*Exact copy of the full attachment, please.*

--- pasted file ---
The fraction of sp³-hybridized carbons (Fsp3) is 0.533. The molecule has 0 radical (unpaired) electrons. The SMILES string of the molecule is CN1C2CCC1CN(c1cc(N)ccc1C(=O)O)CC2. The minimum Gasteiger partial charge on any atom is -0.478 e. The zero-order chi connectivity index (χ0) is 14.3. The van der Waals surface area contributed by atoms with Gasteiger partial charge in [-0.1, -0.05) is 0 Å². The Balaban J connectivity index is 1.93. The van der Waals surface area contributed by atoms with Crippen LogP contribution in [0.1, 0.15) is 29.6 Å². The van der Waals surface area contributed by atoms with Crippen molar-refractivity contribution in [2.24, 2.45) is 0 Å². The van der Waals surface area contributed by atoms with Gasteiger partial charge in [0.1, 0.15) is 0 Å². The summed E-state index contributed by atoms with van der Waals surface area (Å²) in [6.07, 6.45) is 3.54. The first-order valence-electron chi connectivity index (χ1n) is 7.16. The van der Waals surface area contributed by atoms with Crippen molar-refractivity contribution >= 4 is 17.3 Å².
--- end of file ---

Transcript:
The fraction of sp³-hybridized carbons (Fsp3) is 0.533. The molecule has 0 radical (unpaired) electrons. The SMILES string of the molecule is CN1C2CCC1CN(c1cc(N)ccc1C(=O)O)CC2. The minimum Gasteiger partial charge on any atom is -0.478 e. The zero-order chi connectivity index (χ0) is 14.3. The van der Waals surface area contributed by atoms with Gasteiger partial charge in [-0.1, -0.05) is 0 Å². The Balaban J connectivity index is 1.93. The van der Waals surface area contributed by atoms with Crippen LogP contribution in [0.1, 0.15) is 29.6 Å². The van der Waals surface area contributed by atoms with Crippen molar-refractivity contribution in [2.24, 2.45) is 0 Å². The van der Waals surface area contributed by atoms with Gasteiger partial charge in [0.1, 0.15) is 0 Å². The summed E-state index contributed by atoms with van der Waals surface area (Å²) in [6.07, 6.45) is 3.54. The first-order valence-electron chi connectivity index (χ1n) is 7.16. The van der Waals surface area contributed by atoms with Crippen molar-refractivity contribution >= 4 is 17.3 Å².